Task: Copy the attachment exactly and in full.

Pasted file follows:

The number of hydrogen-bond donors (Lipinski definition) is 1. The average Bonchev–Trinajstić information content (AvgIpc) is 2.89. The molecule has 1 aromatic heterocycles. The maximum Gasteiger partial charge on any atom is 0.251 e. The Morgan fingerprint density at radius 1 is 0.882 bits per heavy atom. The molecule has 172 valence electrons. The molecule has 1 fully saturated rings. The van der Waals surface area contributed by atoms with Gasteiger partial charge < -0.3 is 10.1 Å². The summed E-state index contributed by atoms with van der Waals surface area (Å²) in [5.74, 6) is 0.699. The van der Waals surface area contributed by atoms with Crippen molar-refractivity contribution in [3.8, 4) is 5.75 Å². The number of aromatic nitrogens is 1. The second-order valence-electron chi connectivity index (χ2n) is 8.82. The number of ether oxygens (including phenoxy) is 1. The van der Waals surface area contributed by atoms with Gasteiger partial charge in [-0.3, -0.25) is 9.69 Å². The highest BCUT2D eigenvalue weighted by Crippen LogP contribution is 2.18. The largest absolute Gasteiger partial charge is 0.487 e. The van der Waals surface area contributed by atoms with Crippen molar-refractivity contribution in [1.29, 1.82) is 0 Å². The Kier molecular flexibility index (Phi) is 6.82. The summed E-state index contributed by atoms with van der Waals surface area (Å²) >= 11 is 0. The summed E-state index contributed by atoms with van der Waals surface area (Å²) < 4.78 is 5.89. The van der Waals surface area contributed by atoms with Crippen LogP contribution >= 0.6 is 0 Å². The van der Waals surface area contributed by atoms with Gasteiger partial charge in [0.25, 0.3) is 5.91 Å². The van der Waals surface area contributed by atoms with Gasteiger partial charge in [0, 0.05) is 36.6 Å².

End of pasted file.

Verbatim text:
The number of hydrogen-bond donors (Lipinski definition) is 1. The average Bonchev–Trinajstić information content (AvgIpc) is 2.89. The molecule has 1 aromatic heterocycles. The maximum Gasteiger partial charge on any atom is 0.251 e. The Morgan fingerprint density at radius 1 is 0.882 bits per heavy atom. The molecule has 172 valence electrons. The molecule has 1 fully saturated rings. The van der Waals surface area contributed by atoms with Gasteiger partial charge < -0.3 is 10.1 Å². The summed E-state index contributed by atoms with van der Waals surface area (Å²) in [5.74, 6) is 0.699. The van der Waals surface area contributed by atoms with Crippen molar-refractivity contribution in [3.8, 4) is 5.75 Å². The number of aromatic nitrogens is 1. The second-order valence-electron chi connectivity index (χ2n) is 8.82. The number of ether oxygens (including phenoxy) is 1. The van der Waals surface area contributed by atoms with Gasteiger partial charge in [-0.3, -0.25) is 9.69 Å². The highest BCUT2D eigenvalue weighted by Crippen LogP contribution is 2.18. The largest absolute Gasteiger partial charge is 0.487 e. The van der Waals surface area contributed by atoms with Crippen molar-refractivity contribution in [1.29, 1.82) is 0 Å². The Kier molecular flexibility index (Phi) is 6.82. The summed E-state index contributed by atoms with van der Waals surface area (Å²) >= 11 is 0. The summed E-state index contributed by atoms with van der Waals surface area (Å²) < 4.78 is 5.89. The van der Waals surface area contributed by atoms with Crippen LogP contribution >= 0.6 is 0 Å². The van der Waals surface area contributed by atoms with Gasteiger partial charge in [0.25, 0.3) is 5.91 Å². The van der Waals surface area contributed by atoms with Gasteiger partial charge in [0, 0.05) is 36.6 Å².